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Dustin Moskovitz
Moskovitz is unlike any other ultra-wealthy donor I have covered: insanely intelligent and well-read on political topics, but also skeptical, almost hostile, toward the influence-peddling game. Photo: Stefanie Keenan/Getty Images for Village Global
Theodore Schleifer
March 19, 2024

On a Thursday in February, the same morning that he was scheduled to meet with the widow of Alexey Navalny, Joe Biden found himself at the Fairmont Hotel, atop Nob Hill, staring at a total stranger half his age. Dustin Moskovitz, the 39-year-old billionaire seated across from him, was probably more responsible than any other donor for vaulting Biden into the presidency. And yet, somehow, the two had never met.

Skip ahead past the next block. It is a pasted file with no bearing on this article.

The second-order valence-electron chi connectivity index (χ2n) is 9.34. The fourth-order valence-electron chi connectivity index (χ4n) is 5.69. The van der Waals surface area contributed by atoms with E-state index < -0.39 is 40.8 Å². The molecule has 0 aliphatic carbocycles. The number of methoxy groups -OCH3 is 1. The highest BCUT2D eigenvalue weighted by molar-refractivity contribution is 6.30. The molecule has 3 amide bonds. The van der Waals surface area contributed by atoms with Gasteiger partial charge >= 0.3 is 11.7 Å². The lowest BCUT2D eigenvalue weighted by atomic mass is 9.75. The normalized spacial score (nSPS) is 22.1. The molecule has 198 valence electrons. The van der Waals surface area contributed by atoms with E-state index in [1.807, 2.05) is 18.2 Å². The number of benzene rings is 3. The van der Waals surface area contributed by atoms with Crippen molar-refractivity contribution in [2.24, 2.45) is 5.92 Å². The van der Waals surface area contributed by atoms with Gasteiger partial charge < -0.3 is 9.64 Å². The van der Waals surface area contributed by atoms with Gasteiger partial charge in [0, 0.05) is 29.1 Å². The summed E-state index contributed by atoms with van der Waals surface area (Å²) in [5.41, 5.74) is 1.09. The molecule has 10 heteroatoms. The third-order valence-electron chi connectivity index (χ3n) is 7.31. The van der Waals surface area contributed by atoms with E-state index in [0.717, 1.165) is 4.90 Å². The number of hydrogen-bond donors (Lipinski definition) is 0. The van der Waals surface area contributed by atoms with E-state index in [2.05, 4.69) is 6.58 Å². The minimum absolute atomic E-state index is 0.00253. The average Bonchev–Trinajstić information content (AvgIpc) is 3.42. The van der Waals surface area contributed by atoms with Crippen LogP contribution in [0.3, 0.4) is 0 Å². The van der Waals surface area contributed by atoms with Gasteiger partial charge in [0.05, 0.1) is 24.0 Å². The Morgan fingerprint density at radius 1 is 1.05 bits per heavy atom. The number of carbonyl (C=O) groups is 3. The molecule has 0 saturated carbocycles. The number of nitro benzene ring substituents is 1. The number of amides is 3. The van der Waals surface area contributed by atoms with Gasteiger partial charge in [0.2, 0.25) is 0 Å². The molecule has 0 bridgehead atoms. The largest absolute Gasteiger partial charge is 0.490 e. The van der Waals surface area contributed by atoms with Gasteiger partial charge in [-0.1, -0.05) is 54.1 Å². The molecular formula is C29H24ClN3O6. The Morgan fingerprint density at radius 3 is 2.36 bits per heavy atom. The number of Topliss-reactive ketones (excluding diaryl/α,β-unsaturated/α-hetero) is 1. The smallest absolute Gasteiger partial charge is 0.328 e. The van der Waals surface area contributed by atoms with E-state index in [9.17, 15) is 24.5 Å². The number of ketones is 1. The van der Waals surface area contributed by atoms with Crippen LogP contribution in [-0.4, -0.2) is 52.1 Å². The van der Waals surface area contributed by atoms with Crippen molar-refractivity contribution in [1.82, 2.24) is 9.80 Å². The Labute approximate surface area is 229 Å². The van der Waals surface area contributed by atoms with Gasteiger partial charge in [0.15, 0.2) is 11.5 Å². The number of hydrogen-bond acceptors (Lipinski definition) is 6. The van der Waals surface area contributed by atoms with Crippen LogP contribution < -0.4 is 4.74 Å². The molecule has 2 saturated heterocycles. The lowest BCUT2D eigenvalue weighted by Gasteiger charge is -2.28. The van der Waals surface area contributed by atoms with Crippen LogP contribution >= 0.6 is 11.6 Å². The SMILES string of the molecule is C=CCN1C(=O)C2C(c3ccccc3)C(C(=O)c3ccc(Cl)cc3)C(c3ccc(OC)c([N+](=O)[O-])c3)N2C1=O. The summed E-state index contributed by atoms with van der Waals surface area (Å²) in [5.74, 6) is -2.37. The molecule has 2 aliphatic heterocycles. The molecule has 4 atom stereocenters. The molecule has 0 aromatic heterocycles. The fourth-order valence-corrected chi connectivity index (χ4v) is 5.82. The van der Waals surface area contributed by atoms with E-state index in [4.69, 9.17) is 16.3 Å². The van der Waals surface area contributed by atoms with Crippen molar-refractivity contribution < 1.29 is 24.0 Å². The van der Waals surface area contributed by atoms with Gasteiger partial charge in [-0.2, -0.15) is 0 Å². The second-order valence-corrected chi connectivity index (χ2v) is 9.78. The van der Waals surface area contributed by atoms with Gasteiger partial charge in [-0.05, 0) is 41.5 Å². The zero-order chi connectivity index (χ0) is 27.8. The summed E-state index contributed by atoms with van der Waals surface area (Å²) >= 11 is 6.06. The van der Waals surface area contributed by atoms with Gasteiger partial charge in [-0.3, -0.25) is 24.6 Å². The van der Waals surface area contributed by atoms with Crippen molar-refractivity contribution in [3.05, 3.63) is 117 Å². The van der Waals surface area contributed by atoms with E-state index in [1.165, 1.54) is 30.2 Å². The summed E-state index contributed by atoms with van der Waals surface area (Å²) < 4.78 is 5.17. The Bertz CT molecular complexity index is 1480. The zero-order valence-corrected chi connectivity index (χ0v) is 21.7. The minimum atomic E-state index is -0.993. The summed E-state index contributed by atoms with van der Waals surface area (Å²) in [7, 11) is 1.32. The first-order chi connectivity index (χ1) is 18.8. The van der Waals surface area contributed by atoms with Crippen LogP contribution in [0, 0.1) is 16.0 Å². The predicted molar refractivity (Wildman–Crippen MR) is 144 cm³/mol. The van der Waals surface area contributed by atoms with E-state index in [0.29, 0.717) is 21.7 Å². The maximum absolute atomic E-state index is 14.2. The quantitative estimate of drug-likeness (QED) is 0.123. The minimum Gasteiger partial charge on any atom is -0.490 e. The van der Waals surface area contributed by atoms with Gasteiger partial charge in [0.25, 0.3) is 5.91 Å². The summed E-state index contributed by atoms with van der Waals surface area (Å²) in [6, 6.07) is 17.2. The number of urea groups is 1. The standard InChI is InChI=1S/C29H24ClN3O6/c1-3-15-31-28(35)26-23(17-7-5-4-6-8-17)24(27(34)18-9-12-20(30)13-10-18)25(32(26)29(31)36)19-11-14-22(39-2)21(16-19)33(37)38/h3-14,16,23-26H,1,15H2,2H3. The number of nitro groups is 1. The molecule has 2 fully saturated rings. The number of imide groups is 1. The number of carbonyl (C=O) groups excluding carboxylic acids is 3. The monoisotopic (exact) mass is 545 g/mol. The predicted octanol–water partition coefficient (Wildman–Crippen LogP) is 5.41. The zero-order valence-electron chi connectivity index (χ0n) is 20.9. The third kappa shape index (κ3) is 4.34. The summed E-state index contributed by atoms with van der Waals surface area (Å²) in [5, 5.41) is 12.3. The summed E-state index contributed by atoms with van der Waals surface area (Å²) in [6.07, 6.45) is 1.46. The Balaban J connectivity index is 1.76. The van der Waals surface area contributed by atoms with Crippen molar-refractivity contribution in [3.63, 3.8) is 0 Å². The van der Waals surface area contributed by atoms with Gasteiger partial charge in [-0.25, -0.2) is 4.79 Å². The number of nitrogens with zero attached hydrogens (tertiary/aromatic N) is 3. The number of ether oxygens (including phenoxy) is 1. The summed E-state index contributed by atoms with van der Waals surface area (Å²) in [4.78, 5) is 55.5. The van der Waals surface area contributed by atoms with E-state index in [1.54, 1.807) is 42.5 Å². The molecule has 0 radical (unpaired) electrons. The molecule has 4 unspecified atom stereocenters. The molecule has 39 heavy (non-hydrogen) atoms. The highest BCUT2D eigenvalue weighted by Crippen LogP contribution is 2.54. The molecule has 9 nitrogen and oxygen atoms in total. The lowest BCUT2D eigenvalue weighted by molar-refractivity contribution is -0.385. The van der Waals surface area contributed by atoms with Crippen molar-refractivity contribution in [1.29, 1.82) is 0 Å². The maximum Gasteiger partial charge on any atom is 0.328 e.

Moskovitz, like the other Harvard kids who won the roommate lottery with Mark Zuckerberg and became Silicon Valley royalty, is often dismissed as some accidental co-founder of Facebook, the ultimate example of being in the right place at the right time. But Moskovitz caught lightning in a bottle a second time with Asana, the public software company he founded in 2008. He and his partner in all things, former Wall Street Journal reporter Cari Tuna, whom he met on a blind date, would become the patron saints of effective altruism—particularly during the post-S.B.F. correction—with $25 billion to dole out through their Open Philanthropy charity.